Solié, Jean-Pierre, French tenor, later baritone, and composer; b. Nîmes, 1755; d. Paris, Aug. 6, 1812. He received training in music as a choirboy at Nîmes Cathedral. In 1778 he made his debut as a tenor in Grétry’s La rosière de Salency in Avignon, and then sang in provincial theaters. In 1782 he appeared at the Comédie-Italienne in Paris. Following engagements in Nancy and Lyons, he returned there to sing secondary roles in 1787 before being made its principal singer in 1789. He composed some 40 stage works, the best known being his opéras-comiques Le jockey (Paris, Jan. 6, 1796) and Le secret (Paris, April 20, 1796).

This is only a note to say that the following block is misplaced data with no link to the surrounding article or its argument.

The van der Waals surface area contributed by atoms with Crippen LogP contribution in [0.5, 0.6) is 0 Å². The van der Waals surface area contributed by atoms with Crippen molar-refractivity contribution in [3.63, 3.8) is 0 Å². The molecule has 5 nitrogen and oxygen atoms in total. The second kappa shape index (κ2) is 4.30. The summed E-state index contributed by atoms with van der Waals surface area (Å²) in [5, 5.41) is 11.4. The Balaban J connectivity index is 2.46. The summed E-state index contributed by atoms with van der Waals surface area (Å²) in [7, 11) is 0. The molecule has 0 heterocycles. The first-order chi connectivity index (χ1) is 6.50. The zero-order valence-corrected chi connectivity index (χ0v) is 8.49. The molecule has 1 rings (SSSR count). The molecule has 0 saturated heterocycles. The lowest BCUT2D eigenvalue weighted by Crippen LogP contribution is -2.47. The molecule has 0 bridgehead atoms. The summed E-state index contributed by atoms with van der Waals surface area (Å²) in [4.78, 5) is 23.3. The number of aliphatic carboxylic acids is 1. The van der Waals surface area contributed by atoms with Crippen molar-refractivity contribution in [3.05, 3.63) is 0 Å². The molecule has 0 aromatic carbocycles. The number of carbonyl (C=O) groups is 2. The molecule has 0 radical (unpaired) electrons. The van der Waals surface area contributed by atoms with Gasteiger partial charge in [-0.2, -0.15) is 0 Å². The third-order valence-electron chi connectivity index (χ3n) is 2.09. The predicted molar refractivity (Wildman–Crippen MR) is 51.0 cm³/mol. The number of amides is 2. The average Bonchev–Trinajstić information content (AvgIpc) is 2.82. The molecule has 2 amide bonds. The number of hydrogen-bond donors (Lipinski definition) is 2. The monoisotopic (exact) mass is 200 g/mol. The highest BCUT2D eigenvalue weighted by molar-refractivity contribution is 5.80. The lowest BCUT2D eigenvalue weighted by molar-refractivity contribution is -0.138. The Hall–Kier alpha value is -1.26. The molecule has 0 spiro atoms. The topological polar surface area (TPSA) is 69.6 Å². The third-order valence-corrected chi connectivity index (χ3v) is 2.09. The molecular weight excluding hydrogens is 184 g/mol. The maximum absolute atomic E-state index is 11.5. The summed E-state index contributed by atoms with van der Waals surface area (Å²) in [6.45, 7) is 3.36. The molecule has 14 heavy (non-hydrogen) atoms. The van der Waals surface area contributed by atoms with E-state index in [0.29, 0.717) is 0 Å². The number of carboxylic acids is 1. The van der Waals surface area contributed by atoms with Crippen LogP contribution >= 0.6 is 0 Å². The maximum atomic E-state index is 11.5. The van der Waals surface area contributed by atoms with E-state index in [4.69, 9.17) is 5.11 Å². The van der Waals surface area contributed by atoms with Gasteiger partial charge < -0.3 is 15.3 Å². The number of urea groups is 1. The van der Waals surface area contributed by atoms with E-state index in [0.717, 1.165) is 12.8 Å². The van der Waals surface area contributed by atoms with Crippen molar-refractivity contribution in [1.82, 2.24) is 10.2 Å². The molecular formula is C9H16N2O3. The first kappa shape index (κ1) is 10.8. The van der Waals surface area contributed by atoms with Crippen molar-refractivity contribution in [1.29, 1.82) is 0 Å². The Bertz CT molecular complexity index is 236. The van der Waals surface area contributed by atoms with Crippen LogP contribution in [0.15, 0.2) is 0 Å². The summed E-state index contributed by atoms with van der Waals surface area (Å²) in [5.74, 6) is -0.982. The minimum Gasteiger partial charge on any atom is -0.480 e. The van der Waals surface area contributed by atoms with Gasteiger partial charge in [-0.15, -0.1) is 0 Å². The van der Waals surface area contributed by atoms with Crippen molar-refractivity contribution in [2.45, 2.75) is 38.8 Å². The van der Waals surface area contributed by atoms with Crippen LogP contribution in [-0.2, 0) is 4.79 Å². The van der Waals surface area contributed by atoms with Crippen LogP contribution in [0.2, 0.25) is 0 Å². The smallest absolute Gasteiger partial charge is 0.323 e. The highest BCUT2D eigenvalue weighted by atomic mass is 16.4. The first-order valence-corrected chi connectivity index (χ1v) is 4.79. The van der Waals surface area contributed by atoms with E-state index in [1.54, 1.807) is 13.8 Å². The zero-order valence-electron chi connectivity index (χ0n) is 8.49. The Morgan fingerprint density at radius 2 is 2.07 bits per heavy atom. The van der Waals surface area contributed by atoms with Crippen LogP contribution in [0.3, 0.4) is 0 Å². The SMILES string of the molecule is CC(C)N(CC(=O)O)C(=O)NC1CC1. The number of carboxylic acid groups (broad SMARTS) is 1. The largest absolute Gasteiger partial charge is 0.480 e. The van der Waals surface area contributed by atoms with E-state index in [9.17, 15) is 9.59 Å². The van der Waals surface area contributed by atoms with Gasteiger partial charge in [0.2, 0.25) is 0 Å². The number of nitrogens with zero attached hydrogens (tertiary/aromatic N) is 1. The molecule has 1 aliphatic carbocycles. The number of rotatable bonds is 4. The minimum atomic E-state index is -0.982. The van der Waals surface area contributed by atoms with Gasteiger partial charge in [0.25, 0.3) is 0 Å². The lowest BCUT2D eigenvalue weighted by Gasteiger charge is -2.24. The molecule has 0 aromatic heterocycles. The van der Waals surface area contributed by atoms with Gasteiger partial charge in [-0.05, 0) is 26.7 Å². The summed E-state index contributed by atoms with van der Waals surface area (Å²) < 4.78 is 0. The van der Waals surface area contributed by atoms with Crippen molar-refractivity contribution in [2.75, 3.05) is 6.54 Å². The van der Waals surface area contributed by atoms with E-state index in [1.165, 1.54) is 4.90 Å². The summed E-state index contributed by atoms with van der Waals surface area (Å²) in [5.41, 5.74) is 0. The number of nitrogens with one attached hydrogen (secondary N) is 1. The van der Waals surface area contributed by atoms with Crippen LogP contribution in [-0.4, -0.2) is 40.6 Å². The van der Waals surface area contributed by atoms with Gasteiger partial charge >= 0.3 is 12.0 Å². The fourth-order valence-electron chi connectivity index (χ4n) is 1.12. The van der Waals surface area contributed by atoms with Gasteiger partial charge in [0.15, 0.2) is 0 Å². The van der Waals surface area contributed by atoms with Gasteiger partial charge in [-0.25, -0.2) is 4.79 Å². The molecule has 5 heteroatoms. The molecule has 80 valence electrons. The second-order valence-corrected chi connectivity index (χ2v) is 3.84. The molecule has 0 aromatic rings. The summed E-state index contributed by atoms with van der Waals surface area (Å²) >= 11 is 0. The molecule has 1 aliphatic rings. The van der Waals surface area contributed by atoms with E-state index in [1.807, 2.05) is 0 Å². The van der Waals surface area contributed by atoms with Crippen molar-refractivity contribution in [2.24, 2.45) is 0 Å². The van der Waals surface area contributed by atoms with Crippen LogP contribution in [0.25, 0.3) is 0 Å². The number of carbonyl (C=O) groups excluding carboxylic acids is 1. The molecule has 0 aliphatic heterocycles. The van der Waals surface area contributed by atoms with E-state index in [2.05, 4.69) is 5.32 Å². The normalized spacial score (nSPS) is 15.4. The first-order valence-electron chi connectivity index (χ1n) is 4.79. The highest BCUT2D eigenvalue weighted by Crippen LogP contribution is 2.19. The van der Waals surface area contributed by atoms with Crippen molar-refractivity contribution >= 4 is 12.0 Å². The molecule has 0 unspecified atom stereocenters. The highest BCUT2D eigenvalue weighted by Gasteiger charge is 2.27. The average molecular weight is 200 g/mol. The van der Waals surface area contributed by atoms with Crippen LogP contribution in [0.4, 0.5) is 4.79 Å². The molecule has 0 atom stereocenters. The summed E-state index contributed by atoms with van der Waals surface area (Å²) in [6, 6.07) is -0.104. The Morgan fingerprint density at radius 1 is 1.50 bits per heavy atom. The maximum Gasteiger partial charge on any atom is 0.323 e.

—Laura Kuhn/Dennis McIntire